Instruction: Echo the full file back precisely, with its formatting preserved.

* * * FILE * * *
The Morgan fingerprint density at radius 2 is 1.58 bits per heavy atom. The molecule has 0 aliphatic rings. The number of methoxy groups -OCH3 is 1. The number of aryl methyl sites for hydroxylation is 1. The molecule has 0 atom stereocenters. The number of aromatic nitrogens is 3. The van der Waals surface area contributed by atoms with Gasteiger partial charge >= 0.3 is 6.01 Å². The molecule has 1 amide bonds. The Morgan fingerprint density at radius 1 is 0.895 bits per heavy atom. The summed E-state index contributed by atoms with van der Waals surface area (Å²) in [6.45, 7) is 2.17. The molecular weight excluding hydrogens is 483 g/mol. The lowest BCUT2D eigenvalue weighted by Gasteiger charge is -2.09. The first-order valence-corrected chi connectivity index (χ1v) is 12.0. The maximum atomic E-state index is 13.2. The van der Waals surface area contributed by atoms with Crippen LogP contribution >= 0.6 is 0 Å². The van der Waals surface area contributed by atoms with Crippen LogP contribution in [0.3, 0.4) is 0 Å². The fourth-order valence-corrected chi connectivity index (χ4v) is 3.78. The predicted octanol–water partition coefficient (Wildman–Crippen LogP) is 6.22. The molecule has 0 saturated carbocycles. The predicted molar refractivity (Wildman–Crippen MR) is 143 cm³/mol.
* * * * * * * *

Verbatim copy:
The Morgan fingerprint density at radius 2 is 1.58 bits per heavy atom. The molecule has 0 aliphatic rings. The number of methoxy groups -OCH3 is 1. The number of aryl methyl sites for hydroxylation is 1. The molecule has 0 atom stereocenters. The number of aromatic nitrogens is 3. The van der Waals surface area contributed by atoms with Gasteiger partial charge >= 0.3 is 6.01 Å². The molecule has 1 amide bonds. The Morgan fingerprint density at radius 1 is 0.895 bits per heavy atom. The summed E-state index contributed by atoms with van der Waals surface area (Å²) in [6.45, 7) is 2.17. The molecular weight excluding hydrogens is 483 g/mol. The lowest BCUT2D eigenvalue weighted by Gasteiger charge is -2.09. The first-order valence-corrected chi connectivity index (χ1v) is 12.0. The maximum atomic E-state index is 13.2. The van der Waals surface area contributed by atoms with Crippen LogP contribution >= 0.6 is 0 Å². The van der Waals surface area contributed by atoms with Crippen LogP contribution in [0.3, 0.4) is 0 Å². The fourth-order valence-corrected chi connectivity index (χ4v) is 3.78. The predicted octanol–water partition coefficient (Wildman–Crippen LogP) is 6.22. The molecule has 0 saturated carbocycles. The predicted molar refractivity (Wildman–Crippen MR) is 143 cm³/mol.